Inked in Blood
“Murder is a messy, horrible thing,” says Eddie Campbell, “it’s not a game.” He grimaces, and downs the glass of cognac he is holding. Campbell is discussing the movie based on From Hell, the graphic novel he drew and Alan Moore wrote. He is unimpressed. “From Hell is a much better, more intelligent work than the movie version,” he says.
Why have there been so many bad adaptions of comics into films? “I think the problem is [that] the best comics have become so good, so intelligent that in order to make a movie, they have to dumb it down. I think that’s a terrible state of affairs when you have to dumb down a comic to turn it into something else,” he laughs. “What’s gone wrong with the world?”
In conversation with Eddie Campbell.
We are in Angouleme, the south of France. The medieval town is in the grip of an annual comic book festival fever. The cognac is from Cognac, which is a few dozen miles to the west. The bartender has made something interesting out of it, making it glitter. A man takes one look and exclaims, “In America we don’t do anything to cognac except drink it.” I ask Eddie about working with Alan Moore, famous for the extraordinary detail he packs into his scripts, and he replies: “Alan writes far too much. He writes, he gives you more information than you could possibly get into one little picture.” In one celebrated example, Moore took seven pages just to describe one panel.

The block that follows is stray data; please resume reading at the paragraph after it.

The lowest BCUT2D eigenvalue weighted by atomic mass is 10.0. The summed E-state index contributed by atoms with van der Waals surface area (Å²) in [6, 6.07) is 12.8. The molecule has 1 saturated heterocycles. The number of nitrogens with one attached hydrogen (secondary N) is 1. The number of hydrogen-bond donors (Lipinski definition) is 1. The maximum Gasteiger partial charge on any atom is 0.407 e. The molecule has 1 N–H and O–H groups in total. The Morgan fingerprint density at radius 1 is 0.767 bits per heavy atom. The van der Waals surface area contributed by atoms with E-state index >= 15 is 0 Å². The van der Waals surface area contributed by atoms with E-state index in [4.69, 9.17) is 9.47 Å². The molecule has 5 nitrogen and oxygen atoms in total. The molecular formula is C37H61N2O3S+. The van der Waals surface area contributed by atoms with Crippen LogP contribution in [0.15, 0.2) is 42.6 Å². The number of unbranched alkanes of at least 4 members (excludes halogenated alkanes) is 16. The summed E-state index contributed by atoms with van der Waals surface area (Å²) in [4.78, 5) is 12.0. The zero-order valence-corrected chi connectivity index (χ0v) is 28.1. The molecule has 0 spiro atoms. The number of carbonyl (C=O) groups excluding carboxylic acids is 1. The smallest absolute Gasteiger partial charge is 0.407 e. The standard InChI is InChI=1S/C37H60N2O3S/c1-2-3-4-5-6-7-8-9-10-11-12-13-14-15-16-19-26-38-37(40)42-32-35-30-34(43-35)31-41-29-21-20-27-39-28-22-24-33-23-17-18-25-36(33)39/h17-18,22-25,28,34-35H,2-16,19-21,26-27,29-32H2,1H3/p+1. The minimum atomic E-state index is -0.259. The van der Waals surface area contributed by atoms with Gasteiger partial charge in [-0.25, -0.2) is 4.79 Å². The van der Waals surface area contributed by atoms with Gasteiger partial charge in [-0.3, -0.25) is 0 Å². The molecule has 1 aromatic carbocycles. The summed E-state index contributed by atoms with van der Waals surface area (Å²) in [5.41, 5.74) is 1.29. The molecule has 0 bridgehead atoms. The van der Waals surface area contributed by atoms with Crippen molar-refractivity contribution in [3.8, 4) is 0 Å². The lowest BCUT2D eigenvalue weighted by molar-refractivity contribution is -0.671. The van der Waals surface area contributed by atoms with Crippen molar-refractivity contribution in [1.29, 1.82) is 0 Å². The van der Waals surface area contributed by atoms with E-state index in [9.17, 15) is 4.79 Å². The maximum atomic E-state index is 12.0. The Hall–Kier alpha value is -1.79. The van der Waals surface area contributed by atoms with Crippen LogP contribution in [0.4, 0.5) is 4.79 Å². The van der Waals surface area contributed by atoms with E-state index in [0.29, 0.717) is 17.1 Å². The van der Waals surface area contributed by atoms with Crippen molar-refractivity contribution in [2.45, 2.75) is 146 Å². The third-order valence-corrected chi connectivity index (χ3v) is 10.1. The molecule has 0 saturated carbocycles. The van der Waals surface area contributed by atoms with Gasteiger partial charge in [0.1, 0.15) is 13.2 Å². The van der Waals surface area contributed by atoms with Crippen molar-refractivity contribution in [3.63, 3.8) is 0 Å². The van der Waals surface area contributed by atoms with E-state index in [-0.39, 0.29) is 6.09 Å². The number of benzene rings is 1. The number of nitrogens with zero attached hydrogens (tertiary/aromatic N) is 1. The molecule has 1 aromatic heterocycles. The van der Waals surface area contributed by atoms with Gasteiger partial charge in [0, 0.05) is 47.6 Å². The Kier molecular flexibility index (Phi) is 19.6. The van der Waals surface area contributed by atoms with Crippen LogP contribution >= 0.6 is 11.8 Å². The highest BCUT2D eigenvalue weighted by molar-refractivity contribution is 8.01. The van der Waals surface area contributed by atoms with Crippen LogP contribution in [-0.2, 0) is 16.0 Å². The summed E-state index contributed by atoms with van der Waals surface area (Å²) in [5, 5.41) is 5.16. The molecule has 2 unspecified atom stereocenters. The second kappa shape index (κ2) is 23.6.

“I used to always say that I could write my own script in half the time it takes [me] to read Alan’s. And it’s true.” Campbell explains, “I was writing and drawing Bacchus at the same time, it worked out more economical. I could write and draw a page in the same time it took me to draw a page of From Hell. I could make better headway, make more money by writing my own, because it didn’t take as long.”
From Hell by Alan Moore and Eddie Campbell (Purchase)
Campbell goes on about Moore’s scripts, “You’ve got to set time aside, you’ve got to read it, you’ve got to make marginal notes so that you could find your way back around inside it.”
We are in a salon adjoining the ballroom in the Hotel de Ville. The hotel was built in the 19th century over the ruins of the chateau where the Counts of Angouleme once held sway. King John of England owned it once. All that remains is the tower, beautiful in its ivy-shrouded ruination, and far beneath us, the dungeons.
At the base of the hill flows the Charente, described by King Henry IV as the “most beautiful stream in France”. It was the level temperatures of this river, ideal for paper-making that made Angouleme its name. It was on Angouleme paper that so many treaties and pacts of Europe were printed, it was Angouleme paper which beheld generations of diplomas and certificates.
The liquid light flooding from the french windows lights up Campbell’s shock of white hair. Tall, with piercing blue eyes, Campbell exudes the look of a semi-retired film star viewing the world with a certain aloof amusement. Angouleme is the scene of an old triumph, with From Hell winning the best prize from critics more than a decade ago. But Campbell isn’t merely retreading his glory years. He is here to promote the French edition of his monumental autobiographical work Alec. The publisher hovers around anxiously. Someone has goofed up somewhere and the journalists are not present in their numbers, and the salon will shortly be taken over by another press conference.